VENTNOR – With one investor on the line and other national companies waiting in the wings, adaptive reuse of a portion of the Ventnor Plaza shopping center could happen soon. The Board of Commissioners Oct. 24 introduced an ordinance adopting a redevelopment plan, which would provide financial incentives that could attract additional investors.
At their meeting Thursday, the board heard a presentation from representatives of LaMar Companies of Fairfield, an investment company that purchases underperforming retail shopping centers and manages them. LaMar owns the shopping center and leases it to private businesses.
“Everyone knows retail malls are not doing well. The market has changed through Amazon internet sales,” LaMar attorney Nick Talavecchia said. “It was thriving at one time, but it’s not thriving anymore. Forty-five percent of it is vacant.”
According to Talavecchia, the company hopes to redevelop the shopping center in several phases, with the first phase being an indoor storage facility.
“The redevelopment plan will expand uses, look at realistic parking requirements, require upgrades over time,” Talavecchia said. “We think our plan protects the interest of Ventnor.”
At least four phases are planned that will make the site more functional, including upgrading driveways leading into the shopping center, he said.
Talavecchia said in the first phase, the company would reconfigure a section of the mall that is currently unoccupied and relocate an existing business to make the storage facility space larger.
Trying to find additional tenants is challenging, according to LaMar asset manager and principal Ralph Pugliano.
“Ventnor has a very big center and trying to find tenants of this size is difficult,” Pugliano said.
Self-storage is feasible for Ventnor’s transient population, he said.
“All our numbers tell us this is a use that we think would be supported by the area,” he said.
Pugliano said the company is talking with prospective tenants every day that may be interested in locating on pad sites, including Wawa, 5 Guy Burgers and Carvel. Any change will help bring in smaller tenants, he said.
The Auto Zone will stay where it is, but the Dollar Tree store will be relocated, and that space combined with a vacant storefront to create a consolidated area for the storage facility.
The schematic, prepared by Arthur Ponzio, includes several variations that could be completed in phases. Initially, the company plans to install some landscaping along Wellington Avenue. Upgrades to driveways at Little Rock Avenue and next to the adjacent Dollar General will happen over time, he said.
The redevelopment plan shows that Ventnor is business friendly, Talavecchia said.
The redevelopment plan creates an opportunity for things to happen on that site, although there are no guarantees, Commissioner Lance Landgraf said.
“There is no self-storage on the island,” Landgraf said.
“LaMar owns a lot of real estate and they know what they are doing…and they know who to talk to,” Talavecchia said.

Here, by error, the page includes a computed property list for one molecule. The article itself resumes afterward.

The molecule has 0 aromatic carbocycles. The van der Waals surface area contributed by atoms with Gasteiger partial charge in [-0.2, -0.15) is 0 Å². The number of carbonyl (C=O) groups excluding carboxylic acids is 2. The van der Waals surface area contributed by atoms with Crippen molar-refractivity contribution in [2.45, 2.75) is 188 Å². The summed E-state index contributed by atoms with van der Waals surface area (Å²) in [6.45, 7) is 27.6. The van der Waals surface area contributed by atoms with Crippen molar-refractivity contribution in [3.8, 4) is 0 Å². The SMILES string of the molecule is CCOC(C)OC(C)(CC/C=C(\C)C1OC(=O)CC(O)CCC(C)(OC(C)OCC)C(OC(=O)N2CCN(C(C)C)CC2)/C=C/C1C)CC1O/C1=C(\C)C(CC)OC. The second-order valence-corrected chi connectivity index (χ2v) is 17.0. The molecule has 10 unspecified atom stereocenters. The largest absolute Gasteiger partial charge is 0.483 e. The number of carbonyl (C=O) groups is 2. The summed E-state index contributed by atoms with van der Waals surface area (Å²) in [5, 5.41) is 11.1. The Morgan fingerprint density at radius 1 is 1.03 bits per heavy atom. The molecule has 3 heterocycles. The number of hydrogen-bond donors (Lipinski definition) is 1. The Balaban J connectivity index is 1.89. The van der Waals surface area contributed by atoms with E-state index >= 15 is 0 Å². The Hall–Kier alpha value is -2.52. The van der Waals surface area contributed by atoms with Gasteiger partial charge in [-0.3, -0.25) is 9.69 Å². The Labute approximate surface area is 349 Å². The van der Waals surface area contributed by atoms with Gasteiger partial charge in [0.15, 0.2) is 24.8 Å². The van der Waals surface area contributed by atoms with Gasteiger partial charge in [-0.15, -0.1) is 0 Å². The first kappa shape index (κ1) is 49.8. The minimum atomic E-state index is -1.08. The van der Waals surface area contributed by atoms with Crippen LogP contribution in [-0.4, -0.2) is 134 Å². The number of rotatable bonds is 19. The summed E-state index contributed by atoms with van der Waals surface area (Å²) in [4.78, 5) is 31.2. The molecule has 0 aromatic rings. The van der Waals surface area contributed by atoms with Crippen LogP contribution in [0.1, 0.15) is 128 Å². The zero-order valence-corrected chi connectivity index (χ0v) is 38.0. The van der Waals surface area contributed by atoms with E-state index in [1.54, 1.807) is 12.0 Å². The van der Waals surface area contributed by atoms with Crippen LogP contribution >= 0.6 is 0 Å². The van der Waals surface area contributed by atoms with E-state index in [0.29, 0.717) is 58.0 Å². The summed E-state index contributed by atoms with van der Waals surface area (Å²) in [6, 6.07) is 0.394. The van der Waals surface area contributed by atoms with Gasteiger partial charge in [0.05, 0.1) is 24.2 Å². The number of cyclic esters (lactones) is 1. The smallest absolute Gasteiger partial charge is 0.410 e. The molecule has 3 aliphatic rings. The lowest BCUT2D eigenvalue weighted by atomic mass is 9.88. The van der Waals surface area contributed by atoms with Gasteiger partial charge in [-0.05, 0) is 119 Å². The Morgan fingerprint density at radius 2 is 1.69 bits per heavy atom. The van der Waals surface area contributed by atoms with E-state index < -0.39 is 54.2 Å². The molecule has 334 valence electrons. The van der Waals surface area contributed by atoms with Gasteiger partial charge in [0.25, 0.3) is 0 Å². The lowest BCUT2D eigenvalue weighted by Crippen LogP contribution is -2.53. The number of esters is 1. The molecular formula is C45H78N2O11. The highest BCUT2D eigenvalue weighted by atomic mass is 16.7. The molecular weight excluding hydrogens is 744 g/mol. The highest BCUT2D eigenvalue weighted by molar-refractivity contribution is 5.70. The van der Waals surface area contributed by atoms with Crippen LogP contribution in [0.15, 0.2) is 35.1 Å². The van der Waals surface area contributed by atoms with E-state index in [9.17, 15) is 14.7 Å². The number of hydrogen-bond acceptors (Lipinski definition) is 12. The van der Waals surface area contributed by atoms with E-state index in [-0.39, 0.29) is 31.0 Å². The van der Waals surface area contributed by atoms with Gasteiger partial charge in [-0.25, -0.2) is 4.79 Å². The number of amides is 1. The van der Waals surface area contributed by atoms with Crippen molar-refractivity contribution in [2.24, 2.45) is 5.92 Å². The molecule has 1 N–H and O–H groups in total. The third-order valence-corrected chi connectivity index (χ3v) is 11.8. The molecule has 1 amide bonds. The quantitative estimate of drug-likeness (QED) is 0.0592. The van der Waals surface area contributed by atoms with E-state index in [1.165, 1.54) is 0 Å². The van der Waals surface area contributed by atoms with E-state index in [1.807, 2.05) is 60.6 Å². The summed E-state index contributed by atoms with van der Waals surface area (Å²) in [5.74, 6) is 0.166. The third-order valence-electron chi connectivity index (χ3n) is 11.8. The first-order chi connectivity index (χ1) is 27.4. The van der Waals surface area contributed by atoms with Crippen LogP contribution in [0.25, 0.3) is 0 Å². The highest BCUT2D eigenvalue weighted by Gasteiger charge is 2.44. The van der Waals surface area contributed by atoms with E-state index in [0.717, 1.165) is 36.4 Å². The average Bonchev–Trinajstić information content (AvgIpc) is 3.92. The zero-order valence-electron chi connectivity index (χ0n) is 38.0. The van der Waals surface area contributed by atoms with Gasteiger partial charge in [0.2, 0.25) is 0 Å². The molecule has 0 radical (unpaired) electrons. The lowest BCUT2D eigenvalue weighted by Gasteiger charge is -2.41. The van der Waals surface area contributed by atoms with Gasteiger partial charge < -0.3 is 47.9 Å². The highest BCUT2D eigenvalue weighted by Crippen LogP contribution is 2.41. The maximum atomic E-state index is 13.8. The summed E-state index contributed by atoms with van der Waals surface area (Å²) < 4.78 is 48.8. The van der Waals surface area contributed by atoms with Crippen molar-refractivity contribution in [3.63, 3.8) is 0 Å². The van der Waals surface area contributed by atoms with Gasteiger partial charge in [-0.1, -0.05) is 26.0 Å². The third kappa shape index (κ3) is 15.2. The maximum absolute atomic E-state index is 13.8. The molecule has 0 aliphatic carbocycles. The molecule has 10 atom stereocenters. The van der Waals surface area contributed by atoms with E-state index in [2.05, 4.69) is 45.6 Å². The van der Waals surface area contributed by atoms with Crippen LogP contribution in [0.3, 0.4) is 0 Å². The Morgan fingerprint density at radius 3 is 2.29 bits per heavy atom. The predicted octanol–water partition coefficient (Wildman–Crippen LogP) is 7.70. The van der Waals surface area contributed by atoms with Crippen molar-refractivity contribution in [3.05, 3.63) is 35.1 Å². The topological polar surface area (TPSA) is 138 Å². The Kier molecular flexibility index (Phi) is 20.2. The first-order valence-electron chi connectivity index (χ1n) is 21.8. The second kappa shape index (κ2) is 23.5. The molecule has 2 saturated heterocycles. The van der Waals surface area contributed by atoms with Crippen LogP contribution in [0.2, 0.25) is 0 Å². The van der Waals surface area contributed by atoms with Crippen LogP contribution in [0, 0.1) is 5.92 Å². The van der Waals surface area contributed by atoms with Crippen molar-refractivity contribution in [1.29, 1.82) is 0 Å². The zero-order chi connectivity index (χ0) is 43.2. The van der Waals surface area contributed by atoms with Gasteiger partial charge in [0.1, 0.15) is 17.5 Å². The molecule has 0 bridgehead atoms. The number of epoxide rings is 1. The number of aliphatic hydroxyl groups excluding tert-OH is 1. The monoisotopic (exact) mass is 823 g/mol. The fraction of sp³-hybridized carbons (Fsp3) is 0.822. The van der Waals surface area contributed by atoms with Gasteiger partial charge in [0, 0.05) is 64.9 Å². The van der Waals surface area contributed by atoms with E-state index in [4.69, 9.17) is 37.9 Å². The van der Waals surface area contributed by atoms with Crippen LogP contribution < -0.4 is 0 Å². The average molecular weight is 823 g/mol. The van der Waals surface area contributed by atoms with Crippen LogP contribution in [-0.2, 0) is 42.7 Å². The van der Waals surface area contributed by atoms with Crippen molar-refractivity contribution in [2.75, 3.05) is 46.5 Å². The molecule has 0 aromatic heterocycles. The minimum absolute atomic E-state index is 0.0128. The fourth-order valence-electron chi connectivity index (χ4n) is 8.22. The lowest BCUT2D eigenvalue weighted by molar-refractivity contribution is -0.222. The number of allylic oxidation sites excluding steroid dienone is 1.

Commissioner Tim Kriebel called the site “underutilized.”
“In my mind I pictured a mini-golf course out there, to create opportunities for infill. But a convenience store with gas would be a homerun,” he said.
Landgraf said approving the redevelopment plan with financial incentives would help attract additional tenants.
“That helps them have surplus so they can bring in more people at a lower rent intitially,” he said.
Each additional phase, which would be subject to site plan reviews, would add landscaping elements and upgrade stormwater management systems and driveways, Talavecchia said.
The parking lot at the shopping center often floods during extreme high tides, but there’s nothing that can be done about that, Talavecchia said.
Planner James M. Rutala of Rutala Associates of Linwood created the redevelopment plan for the Ventnor gateway property, which currently houses an Acme Market, liquor store, U.S. Post Office, gym, Dollar Tree and Auto Zone.
According to Rutala, the city’s Master Plan of 2016 highlighted the need to re-energize the area.
A final phase could include residential development above non-residential uses, the plan states.
“The plan will provide opportunities for expansion, better site circulation, improvements to parking, landscaping, signage and lighting, as well as introduce new uses such as residential uses and self-storage facilities to the site,” the report states.
Once the 10-year plan is adopted, Talavecchia said any planned improvements would need to be reviewed by the Planning Board.
The ordinance also requires that the governing body, which serves as the city’s Redevelopment Authority, shall enter into a formal agreement with the redeveloper, outlining any cost-sharing, performance guarantees and tax incentives, which could be in the form of payments in lieu of taxes.
The redeveloper will be responsible for putting funds into escrow to pay any professional fees and expenses incurred in preparing documents and agreements.
A public hearing on the redevelopment plan ordinance will be held 5:30 p.m. Thursday, Nov. 14.